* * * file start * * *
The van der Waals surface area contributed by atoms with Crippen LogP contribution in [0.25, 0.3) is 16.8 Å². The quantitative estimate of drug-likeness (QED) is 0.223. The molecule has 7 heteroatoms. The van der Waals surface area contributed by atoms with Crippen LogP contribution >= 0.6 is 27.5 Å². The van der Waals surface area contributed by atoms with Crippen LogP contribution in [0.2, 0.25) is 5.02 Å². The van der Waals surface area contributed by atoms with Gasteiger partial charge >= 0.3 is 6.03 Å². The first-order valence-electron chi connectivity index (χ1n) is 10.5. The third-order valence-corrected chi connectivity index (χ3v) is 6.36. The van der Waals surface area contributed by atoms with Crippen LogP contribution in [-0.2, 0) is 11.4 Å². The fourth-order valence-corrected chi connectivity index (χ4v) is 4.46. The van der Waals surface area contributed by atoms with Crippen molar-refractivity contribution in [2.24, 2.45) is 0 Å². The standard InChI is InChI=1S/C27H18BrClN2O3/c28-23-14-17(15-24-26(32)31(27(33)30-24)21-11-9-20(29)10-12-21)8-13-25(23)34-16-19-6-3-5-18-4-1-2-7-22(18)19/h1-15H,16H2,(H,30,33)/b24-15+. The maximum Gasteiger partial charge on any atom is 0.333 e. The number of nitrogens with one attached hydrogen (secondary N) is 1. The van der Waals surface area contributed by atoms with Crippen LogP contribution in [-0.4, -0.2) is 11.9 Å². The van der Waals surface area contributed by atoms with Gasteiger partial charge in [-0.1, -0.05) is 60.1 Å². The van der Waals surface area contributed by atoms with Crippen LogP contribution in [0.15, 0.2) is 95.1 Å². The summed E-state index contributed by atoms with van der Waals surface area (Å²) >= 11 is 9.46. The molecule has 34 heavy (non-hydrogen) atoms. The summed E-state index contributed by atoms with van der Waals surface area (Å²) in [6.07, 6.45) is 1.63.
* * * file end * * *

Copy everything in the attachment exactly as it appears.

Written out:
The van der Waals surface area contributed by atoms with Crippen LogP contribution in [0.25, 0.3) is 16.8 Å². The quantitative estimate of drug-likeness (QED) is 0.223. The molecule has 7 heteroatoms. The van der Waals surface area contributed by atoms with Crippen LogP contribution >= 0.6 is 27.5 Å². The van der Waals surface area contributed by atoms with Crippen LogP contribution in [0.2, 0.25) is 5.02 Å². The van der Waals surface area contributed by atoms with Gasteiger partial charge >= 0.3 is 6.03 Å². The first-order valence-electron chi connectivity index (χ1n) is 10.5. The third-order valence-corrected chi connectivity index (χ3v) is 6.36. The van der Waals surface area contributed by atoms with Crippen LogP contribution in [-0.2, 0) is 11.4 Å². The fourth-order valence-corrected chi connectivity index (χ4v) is 4.46. The van der Waals surface area contributed by atoms with Crippen molar-refractivity contribution in [2.24, 2.45) is 0 Å². The standard InChI is InChI=1S/C27H18BrClN2O3/c28-23-14-17(15-24-26(32)31(27(33)30-24)21-11-9-20(29)10-12-21)8-13-25(23)34-16-19-6-3-5-18-4-1-2-7-22(18)19/h1-15H,16H2,(H,30,33)/b24-15+. The maximum Gasteiger partial charge on any atom is 0.333 e. The number of nitrogens with one attached hydrogen (secondary N) is 1. The van der Waals surface area contributed by atoms with Crippen LogP contribution in [-0.4, -0.2) is 11.9 Å². The van der Waals surface area contributed by atoms with Gasteiger partial charge in [-0.1, -0.05) is 60.1 Å². The van der Waals surface area contributed by atoms with Crippen LogP contribution in [0.15, 0.2) is 95.1 Å². The summed E-state index contributed by atoms with van der Waals surface area (Å²) >= 11 is 9.46. The molecule has 34 heavy (non-hydrogen) atoms. The summed E-state index contributed by atoms with van der Waals surface area (Å²) in [6.07, 6.45) is 1.63.